Metro

George Kariotis, 90, of Eastham; high-tech exec ran against Dukakis

Mr. Kariotis was the Republican nominee for governor of Massachusetts in 1986 but lost to Michael Dukakis. “I always thought the world of him,” Dukakis said this week.
John Blanding / Globe Staff / file
Mr. Kariotis was the Republican nominee for governor of Massachusetts in 1986 but lost to Michael Dukakis. “I always thought the world of him,” Dukakis said this week.

A son of Greek immigrants and a child of the Great Depression, George Kariotis was very young when he moved with his family from Boston to Cape Cod.

They didn’t go for the scenery. His father got a job through the Works Progress Administration, a New Deal program, and was making “12 bucks a week, something like that,” Mr. Kariotis recalled in a recorded interview posted on the Northeastern University website. His mother took in laundry to make money, and Mr. Kariotis himself began adding to the household’s income as soon as he was old enough to deliver newspapers.

“My Dad helped support the family from the time he was a little boy,” said his daughter, Kathryn Kariotis Harmon of Dayton, Nev. “He bought my grandmother her first washing machine when he was 10 years old with money he saved from his paper route. It wasn’t a luxury for her. It was a way to bring money into the family.”

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Entrepreneurial from childhood, Mr. Kariotis went on to help found a high-tech company that became Alpha Industries of Woburn. He also served as secretary of economic affairs and, as a Republican, unsuccessfully challenged Governor Michael S. Dukakis in 1986.

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Mr. Kariotis, a trustee emeritus at his alma mater, Northeastern University, died in his sleep July 7 in his Eastham home. He was 90 and had divided his time between Eastham and Marco Island, Fla.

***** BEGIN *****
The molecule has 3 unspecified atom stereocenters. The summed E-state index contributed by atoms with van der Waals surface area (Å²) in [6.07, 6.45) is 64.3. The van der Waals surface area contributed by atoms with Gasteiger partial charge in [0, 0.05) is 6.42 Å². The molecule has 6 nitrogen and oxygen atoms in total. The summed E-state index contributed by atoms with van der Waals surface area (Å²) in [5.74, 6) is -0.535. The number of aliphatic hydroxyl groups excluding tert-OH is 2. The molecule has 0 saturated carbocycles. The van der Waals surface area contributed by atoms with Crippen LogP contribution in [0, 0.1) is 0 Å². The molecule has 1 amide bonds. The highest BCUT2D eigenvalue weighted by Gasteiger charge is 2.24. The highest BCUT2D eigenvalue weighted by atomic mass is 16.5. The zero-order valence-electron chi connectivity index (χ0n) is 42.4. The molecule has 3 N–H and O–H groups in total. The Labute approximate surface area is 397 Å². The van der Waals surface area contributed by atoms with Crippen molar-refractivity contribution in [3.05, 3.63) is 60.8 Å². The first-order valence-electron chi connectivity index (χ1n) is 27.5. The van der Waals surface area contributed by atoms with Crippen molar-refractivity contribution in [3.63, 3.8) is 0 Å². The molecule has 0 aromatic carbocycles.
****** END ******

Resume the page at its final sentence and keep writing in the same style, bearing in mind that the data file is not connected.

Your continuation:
“George was a true son of Northeastern, an American patriot, and a path-breaking entrepreneur,” Joseph Aoun, Northeastern’s president, said in a statement. “Throughout his life, George advanced causes larger than himself through public service and his devotion to the endeavors he believed in. I am grateful for the time I had to work with him; Northeastern is a stronger institution because of his wisdom and support.”

Mr. Kariotis was a significant benefactor for the university, where the George S. and Ellen Kariotis Hall was dedicated in 1982.

“I teach in the Kariotis building,” said Dukakis, who praised his former political opponent’s success in the state’s high-tech community and his service in the Cabinet of Governor Edward J. King.

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“He was a darned good guy, an effective secretary, and I always thought the world of him,” Dukakis said of Mr. Kariotis. “He was an up-from-the bootstraps guy” and someone who “contributed one hell of a lot to this state in so many ways, and also to his alma mater.”

In the recorded interview with Northeastern, he spoke of how a $100 grant covered most of his tuition, making it possible for him to attend the university and go through its co-op program. His life, he said, could have turned out much differently.

“Back in 1940, it looked like there was no college for me in my future,” Mr. Kariotis told Northeastern. “I was working at a grocery store.”

After spending his childhood and teen years in Hyannis, Onset, and Falmouth, Mr. Kariotis graduated in 1940 from Lawrence High School in Falmouth.